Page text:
When it comes to the field of comics scholarship, I would like to see more of the interrogation of culture and media and identity politics like the one that Stuart Hall proposed. As comics become more openly “literary” and high-brow, and therefore more expensive and addressed to socially-delimited target audiences, the analysis of this once-popular/mass culture form might become dangerously depoliticised. Having achieved a moderate form of recognition from mainstream academia, comics scholarship might have to start looking at who has been excluded in the process.

Needless to say, Mexico was not a British colony, and Stuart Hall’s experience studying English literature and culture was radically different to mine. However, as a student and now full-time academic I find in his writings and experience a lot to relate to. As an immigrant and an academic, I believe, like Hall, that politics is a route to adaptation. The journey to citizenship is for me led by political engagement, because one of the objectives, apart form gaining the right to freedom of movement, is to achieve that most-precious right: the ability to vote. This journey has also everything to do with identity. Go figure: to become, finally, a subject.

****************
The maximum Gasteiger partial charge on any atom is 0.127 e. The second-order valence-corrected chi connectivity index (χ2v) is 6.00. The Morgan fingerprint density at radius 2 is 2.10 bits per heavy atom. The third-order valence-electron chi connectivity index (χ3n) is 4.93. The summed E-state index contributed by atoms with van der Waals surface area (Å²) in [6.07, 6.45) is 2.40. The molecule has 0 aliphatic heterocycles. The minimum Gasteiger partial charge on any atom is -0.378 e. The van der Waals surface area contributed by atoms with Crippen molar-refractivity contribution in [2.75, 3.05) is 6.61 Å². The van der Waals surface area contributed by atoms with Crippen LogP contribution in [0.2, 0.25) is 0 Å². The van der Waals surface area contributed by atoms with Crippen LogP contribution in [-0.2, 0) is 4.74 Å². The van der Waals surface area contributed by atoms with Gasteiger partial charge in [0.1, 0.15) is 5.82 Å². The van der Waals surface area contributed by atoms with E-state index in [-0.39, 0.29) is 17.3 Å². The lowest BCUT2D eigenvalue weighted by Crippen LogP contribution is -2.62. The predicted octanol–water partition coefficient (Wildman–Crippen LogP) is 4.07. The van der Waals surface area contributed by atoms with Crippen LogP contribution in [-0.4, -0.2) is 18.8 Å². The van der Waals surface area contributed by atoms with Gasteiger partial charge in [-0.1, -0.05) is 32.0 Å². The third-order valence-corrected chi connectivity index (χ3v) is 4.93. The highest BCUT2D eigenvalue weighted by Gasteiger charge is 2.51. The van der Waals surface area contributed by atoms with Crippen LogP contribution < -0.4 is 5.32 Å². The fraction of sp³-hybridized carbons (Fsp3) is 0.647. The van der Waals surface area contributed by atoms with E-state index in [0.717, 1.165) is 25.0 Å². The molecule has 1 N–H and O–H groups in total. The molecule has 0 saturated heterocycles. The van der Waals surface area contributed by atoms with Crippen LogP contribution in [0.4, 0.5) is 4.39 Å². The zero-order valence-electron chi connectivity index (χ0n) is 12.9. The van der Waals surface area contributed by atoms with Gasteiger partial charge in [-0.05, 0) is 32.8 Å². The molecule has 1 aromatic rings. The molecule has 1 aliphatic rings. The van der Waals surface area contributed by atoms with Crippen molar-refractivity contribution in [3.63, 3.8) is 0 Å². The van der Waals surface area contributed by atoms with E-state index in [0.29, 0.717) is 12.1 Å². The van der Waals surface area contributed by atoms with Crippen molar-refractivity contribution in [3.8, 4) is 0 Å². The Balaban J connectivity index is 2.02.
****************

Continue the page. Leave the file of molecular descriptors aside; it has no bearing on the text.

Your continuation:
So life for me has been a series of border crossings. Stuart Hall has crossed the ultimate one. I am re-reading him as a way of paying homage, and as a means to make sense of who I’ve been and where I am going to.

*This is as I remember it and might not be true. We might have read Hall for Charlotte Broad‘s seminar as well. Or not… I definitely first read Hall at university for one of those modules in a Postcolonial Studies Reader.

**I don’t want to give the impression this happened on a daily basis, but it definitely happened, and off campus. The UNAM campus is an autonomous territory that is off-limits for the police (it has its own unionised security service).

***This was certainly my personal experience/perception at that precise moment in time when I crossed those doors late last year. Official student demographic data would provide a more objective insight, but I am not claiming to do that in any way here.

[I updated this post Monday 17 February 2014 to make some minor corrections and add the footnotes]